'... A few hundred yards to the right front of the field there rises a most remarkable pyramid of rubble stones. It stands on the plain detached, and looks more like manís work than natureís, did not its height contest this assertion. Its name, the Lich-Kop, will to many act as a talisman, and bring to mind those friends who sleep at its base. The Rock and the Kop will ever remain natureís monuments to the brave fellows who there met a soldierís death. ...'
|5th February 2004||Peter Ewart|
You're right, the PMB High School monument does look reasonably modern. Just dug out my photos and I see it is a bulky (not quite Maltese) cross surmounted on an obelisk, the lettering superior (not just newer) than most other AZW memorials. Interesting school badge - a rifle crossed with something else and a motto I can't quite read. Not an unattractive memorial in itself, though.
Yes, I'm sure at least one modern survey/ inventory of the cairns has been accomplished and a report published by the relevant authorities. I think I have a copy somewhere & I'll dig it out when I get a moment, unless someone else wants to!
Now that's interesting. I have come across that myself somewhere, because I recognise the expression lich-kop, which simply didn't make sense to me. I am fairly sure that we have a mis-transcription here of someone's handwriting. Surely the "c" has been mistaken for an "o" and the "h" for an "n", both understandable errors, and that we have lion-kop? Although we are all familiar with the regimental similarity to the sphinx, it is more readily associated with the "lion couchant" and was certainly referred to as the Lion Rock by many (whites) who lived locally from the 1880s onwards. What is the source you are typing up? I know I've read it & thought it a mis-transcription at the time.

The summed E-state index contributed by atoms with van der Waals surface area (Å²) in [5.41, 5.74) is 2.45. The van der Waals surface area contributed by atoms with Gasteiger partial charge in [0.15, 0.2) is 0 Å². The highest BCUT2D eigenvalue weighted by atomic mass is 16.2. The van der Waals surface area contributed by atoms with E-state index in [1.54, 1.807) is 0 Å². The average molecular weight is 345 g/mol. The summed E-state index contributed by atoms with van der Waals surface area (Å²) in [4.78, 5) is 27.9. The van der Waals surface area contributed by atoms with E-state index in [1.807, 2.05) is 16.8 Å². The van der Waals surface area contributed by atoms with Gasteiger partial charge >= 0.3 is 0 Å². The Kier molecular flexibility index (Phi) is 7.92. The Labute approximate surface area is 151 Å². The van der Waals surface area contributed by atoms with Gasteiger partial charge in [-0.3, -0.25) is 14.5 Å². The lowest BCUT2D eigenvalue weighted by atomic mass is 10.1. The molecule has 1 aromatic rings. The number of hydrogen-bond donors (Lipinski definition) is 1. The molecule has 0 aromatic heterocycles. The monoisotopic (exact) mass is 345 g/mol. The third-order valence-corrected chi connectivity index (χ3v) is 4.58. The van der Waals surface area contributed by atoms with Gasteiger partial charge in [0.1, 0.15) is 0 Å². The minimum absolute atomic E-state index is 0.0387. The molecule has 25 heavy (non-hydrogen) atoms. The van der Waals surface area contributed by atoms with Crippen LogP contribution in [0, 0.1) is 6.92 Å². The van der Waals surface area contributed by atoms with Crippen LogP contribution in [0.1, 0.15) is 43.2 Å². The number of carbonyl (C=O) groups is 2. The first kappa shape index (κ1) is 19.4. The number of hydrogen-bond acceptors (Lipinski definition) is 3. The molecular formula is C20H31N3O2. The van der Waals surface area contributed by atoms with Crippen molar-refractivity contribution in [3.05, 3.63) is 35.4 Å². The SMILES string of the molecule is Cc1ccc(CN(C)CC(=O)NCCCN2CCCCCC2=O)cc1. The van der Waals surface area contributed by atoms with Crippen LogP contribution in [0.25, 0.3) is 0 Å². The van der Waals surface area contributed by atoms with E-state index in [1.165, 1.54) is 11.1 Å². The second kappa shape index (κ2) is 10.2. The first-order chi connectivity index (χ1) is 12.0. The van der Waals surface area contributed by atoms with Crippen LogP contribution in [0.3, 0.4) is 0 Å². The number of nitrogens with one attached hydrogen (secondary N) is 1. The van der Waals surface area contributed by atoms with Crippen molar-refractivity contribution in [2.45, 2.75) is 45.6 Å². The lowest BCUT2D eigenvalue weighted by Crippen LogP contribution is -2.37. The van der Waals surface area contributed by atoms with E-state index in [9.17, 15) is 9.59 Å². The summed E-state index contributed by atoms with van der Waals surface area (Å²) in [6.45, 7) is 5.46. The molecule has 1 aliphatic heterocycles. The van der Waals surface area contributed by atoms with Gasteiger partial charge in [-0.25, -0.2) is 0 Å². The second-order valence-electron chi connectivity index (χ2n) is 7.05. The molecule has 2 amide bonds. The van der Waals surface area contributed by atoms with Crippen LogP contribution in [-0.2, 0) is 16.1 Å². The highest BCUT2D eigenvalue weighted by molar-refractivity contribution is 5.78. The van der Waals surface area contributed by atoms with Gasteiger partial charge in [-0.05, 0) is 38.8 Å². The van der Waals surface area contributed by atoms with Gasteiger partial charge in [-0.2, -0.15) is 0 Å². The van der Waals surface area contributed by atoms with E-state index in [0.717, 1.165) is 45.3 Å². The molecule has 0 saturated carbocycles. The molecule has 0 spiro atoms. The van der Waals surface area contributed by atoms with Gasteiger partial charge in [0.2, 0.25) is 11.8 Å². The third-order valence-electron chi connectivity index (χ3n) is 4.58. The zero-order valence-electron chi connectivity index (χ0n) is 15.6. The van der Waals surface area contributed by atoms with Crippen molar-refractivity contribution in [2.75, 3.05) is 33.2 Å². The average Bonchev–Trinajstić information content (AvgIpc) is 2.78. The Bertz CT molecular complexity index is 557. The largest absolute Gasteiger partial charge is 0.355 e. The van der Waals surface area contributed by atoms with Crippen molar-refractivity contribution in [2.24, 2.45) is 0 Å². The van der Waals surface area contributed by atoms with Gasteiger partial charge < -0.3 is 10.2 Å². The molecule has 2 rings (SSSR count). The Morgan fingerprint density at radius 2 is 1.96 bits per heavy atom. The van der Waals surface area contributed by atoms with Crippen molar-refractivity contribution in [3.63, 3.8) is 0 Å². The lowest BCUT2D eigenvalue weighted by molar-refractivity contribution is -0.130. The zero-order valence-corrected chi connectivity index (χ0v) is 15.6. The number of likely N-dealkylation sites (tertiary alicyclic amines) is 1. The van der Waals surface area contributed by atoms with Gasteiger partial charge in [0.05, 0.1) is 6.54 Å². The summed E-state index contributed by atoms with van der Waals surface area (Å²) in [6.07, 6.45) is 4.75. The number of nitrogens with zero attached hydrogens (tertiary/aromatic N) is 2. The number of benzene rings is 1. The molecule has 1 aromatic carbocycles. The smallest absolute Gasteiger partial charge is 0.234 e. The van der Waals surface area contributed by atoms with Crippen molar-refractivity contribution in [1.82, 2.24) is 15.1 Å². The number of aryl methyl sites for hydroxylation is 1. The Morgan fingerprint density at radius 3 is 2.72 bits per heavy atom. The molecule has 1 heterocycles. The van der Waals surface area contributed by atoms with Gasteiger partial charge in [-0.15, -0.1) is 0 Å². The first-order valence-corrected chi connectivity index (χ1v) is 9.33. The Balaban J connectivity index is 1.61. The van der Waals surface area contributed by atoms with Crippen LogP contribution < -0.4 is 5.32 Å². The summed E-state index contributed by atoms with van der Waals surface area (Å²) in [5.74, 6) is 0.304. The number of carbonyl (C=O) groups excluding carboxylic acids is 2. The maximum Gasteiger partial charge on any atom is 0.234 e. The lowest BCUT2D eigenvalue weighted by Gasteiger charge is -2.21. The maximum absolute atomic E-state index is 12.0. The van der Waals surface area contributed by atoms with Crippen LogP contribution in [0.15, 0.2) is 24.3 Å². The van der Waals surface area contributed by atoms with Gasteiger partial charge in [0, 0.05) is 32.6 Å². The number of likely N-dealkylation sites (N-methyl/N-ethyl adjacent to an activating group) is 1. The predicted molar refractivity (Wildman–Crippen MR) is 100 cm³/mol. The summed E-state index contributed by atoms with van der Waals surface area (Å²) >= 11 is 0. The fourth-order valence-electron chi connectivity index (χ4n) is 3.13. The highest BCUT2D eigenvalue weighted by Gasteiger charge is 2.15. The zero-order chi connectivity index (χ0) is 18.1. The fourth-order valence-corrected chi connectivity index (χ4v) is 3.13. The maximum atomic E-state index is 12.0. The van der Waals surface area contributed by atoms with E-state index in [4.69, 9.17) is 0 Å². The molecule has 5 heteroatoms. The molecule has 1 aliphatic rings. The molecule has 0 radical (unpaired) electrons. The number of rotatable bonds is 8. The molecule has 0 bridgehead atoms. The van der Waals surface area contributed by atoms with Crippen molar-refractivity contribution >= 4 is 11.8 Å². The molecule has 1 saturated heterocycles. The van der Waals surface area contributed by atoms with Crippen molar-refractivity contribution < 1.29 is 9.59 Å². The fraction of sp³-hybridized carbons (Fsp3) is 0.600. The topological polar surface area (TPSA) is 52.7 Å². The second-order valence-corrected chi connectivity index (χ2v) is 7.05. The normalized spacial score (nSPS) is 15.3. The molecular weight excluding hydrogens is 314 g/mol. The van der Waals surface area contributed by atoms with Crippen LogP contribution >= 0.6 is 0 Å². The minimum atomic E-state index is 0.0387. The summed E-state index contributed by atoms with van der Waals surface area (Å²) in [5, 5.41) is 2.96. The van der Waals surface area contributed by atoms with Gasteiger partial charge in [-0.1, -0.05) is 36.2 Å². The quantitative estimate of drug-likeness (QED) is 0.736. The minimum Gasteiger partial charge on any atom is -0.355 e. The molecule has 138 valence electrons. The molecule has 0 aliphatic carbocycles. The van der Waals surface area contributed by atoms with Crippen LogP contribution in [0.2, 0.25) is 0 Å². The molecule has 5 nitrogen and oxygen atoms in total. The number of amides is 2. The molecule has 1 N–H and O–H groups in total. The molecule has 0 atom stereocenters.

How about this? Mitford, p43/44. Refers to Shepstone's grave, mentioned by Neil above, and to Mitford's obervations on his perambulations of (I think Feb) 1882:
"A few tombstones have been erected, mostly just below the neck, rather as memorials than as marking actual graves; for, by the time the first burying parties visited the place, the bodies, with very few exceptions, were past recognition. One of these exceptions was Capt George Shepstone, of the Natal Native Horse, whose grave is on the slope beneath the western precipice - a pretty sculptured cross enclosed by a low stone wall. A grass fire had blackened and laid bare the whole slope, but the flames had left untouched the grass inside the enclosure, which stood out, a green spot, with its white cross in the centre, against the surrounding blackness.
But one monument is shared alike by all. Towering above the sad and fatal field, the lion-shaped Isandhlwana rears its rugged crest to the sky; and, looking on that stern defiant frontlet keeping its silent watch for ever over our fallen countrymen, I could not but realise how grand a monumental stone Nature had provided, as though to shame the puny efforts of Art."
Well, was he right or was he right?
P.S. There then follows his 17-line verse about the "monument" which he had published in the Natal Mercury on 22nd Jan 1882. Not at all bad - should really be read while standing on the field itself.
|6th February 2004||sally|
Thanks chaps for your welcome comments, which have been passed on to the visitor who was interested, together with some other suggestions which may intreest him and which may benefit the local community.
Just to update some of the things which visitors have contributed to recently - painting the local church and school, books for the school, and now someone is organising astro turf to be shipped from the UK to be laid so that the local soccer team have a suitable ground on which to play ! Visitors have and still do take a great interest in the local communities, which is wonderful.
|6th February 2004||Peter Ewart|
That's very heartening to learn of the kindness of visitors bringing benefits to the local community.
I'm delighted that local soccer will benefit - perhaps that news will compensate a little for Bafana Bafana's sad exit this week, or even spur on the local lads to rectify things themselves in time! Having once seen Shiyane/Rorke's Drift FC perform in stylish new (sponsored?) shirts but on an impossible pitch and with crooked tree branches lashed together for goalposts, I'm sure the assistance will be appreciated. And when you become hosts at last for the 2010 World Cup - well, who knows?